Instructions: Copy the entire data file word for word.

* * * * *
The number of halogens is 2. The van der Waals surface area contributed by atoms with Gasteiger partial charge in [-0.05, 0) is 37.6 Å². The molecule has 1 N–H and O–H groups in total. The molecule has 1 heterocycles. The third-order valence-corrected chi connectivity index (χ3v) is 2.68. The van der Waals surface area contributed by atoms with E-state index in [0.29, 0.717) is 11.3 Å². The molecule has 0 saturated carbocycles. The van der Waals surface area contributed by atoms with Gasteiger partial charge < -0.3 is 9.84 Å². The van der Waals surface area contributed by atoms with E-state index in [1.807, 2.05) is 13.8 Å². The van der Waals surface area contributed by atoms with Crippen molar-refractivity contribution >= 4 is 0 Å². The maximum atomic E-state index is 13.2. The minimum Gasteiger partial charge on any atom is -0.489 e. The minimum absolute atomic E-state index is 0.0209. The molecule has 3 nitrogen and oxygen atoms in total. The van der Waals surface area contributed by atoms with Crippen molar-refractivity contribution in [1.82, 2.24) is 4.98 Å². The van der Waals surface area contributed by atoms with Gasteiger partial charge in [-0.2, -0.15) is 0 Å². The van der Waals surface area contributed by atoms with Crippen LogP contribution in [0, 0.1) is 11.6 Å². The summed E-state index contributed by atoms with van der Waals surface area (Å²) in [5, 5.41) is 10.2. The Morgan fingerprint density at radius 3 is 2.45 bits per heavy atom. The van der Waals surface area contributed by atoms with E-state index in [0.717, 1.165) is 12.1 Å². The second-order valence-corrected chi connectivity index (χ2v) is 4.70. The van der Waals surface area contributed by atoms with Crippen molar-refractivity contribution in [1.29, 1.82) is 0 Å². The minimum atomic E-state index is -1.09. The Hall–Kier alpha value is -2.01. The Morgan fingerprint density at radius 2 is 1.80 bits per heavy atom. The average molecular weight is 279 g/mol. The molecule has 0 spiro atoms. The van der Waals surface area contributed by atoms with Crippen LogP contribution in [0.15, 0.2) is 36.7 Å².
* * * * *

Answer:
The number of halogens is 2. The van der Waals surface area contributed by atoms with Gasteiger partial charge in [-0.05, 0) is 37.6 Å². The molecule has 1 N–H and O–H groups in total. The molecule has 1 heterocycles. The third-order valence-corrected chi connectivity index (χ3v) is 2.68. The van der Waals surface area contributed by atoms with E-state index in [0.29, 0.717) is 11.3 Å². The molecule has 0 saturated carbocycles. The van der Waals surface area contributed by atoms with Gasteiger partial charge < -0.3 is 9.84 Å². The van der Waals surface area contributed by atoms with E-state index in [1.807, 2.05) is 13.8 Å². The van der Waals surface area contributed by atoms with Crippen molar-refractivity contribution >= 4 is 0 Å². The maximum atomic E-state index is 13.2. The minimum Gasteiger partial charge on any atom is -0.489 e. The minimum absolute atomic E-state index is 0.0209. The molecule has 3 nitrogen and oxygen atoms in total. The van der Waals surface area contributed by atoms with Crippen molar-refractivity contribution in [1.82, 2.24) is 4.98 Å². The van der Waals surface area contributed by atoms with Gasteiger partial charge in [-0.2, -0.15) is 0 Å². The van der Waals surface area contributed by atoms with Crippen LogP contribution in [0, 0.1) is 11.6 Å². The summed E-state index contributed by atoms with van der Waals surface area (Å²) in [5, 5.41) is 10.2. The Morgan fingerprint density at radius 3 is 2.45 bits per heavy atom. The van der Waals surface area contributed by atoms with E-state index in [0.717, 1.165) is 12.1 Å². The second-order valence-corrected chi connectivity index (χ2v) is 4.70. The van der Waals surface area contributed by atoms with Crippen molar-refractivity contribution in [1.29, 1.82) is 0 Å². The minimum atomic E-state index is -1.09. The Hall–Kier alpha value is -2.01. The Morgan fingerprint density at radius 2 is 1.80 bits per heavy atom. The average molecular weight is 279 g/mol. The molecule has 0 spiro atoms. The van der Waals surface area contributed by atoms with Crippen LogP contribution in [0.15, 0.2) is 36.7 Å².